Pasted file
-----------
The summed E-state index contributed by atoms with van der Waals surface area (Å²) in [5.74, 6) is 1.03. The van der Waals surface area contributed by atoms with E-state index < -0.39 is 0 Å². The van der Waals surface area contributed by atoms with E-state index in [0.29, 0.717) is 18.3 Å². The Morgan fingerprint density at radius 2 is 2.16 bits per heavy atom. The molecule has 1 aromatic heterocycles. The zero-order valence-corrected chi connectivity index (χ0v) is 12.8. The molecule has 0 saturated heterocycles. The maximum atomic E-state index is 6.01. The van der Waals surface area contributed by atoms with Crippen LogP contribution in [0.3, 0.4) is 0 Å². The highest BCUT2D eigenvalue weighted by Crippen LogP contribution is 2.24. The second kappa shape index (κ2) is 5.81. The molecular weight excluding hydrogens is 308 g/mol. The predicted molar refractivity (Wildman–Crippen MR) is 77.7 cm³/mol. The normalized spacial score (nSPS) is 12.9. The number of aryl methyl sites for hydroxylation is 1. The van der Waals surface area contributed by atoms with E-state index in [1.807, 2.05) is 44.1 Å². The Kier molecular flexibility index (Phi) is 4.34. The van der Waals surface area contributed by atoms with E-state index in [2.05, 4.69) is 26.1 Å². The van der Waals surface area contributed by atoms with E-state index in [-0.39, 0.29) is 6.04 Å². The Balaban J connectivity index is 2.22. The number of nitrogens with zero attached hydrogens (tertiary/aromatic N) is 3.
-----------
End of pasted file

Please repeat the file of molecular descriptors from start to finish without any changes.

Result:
The summed E-state index contributed by atoms with van der Waals surface area (Å²) in [5.74, 6) is 1.03. The van der Waals surface area contributed by atoms with E-state index < -0.39 is 0 Å². The van der Waals surface area contributed by atoms with E-state index in [0.29, 0.717) is 18.3 Å². The Morgan fingerprint density at radius 2 is 2.16 bits per heavy atom. The molecule has 1 aromatic heterocycles. The zero-order valence-corrected chi connectivity index (χ0v) is 12.8. The molecule has 0 saturated heterocycles. The maximum atomic E-state index is 6.01. The van der Waals surface area contributed by atoms with Crippen LogP contribution in [0.3, 0.4) is 0 Å². The highest BCUT2D eigenvalue weighted by Crippen LogP contribution is 2.24. The second kappa shape index (κ2) is 5.81. The molecular weight excluding hydrogens is 308 g/mol. The predicted molar refractivity (Wildman–Crippen MR) is 77.7 cm³/mol. The normalized spacial score (nSPS) is 12.9. The number of aryl methyl sites for hydroxylation is 1. The van der Waals surface area contributed by atoms with E-state index in [1.807, 2.05) is 44.1 Å². The Kier molecular flexibility index (Phi) is 4.34. The van der Waals surface area contributed by atoms with E-state index in [2.05, 4.69) is 26.1 Å². The van der Waals surface area contributed by atoms with E-state index in [-0.39, 0.29) is 6.04 Å². The Balaban J connectivity index is 2.22. The number of nitrogens with zero attached hydrogens (tertiary/aromatic N) is 3.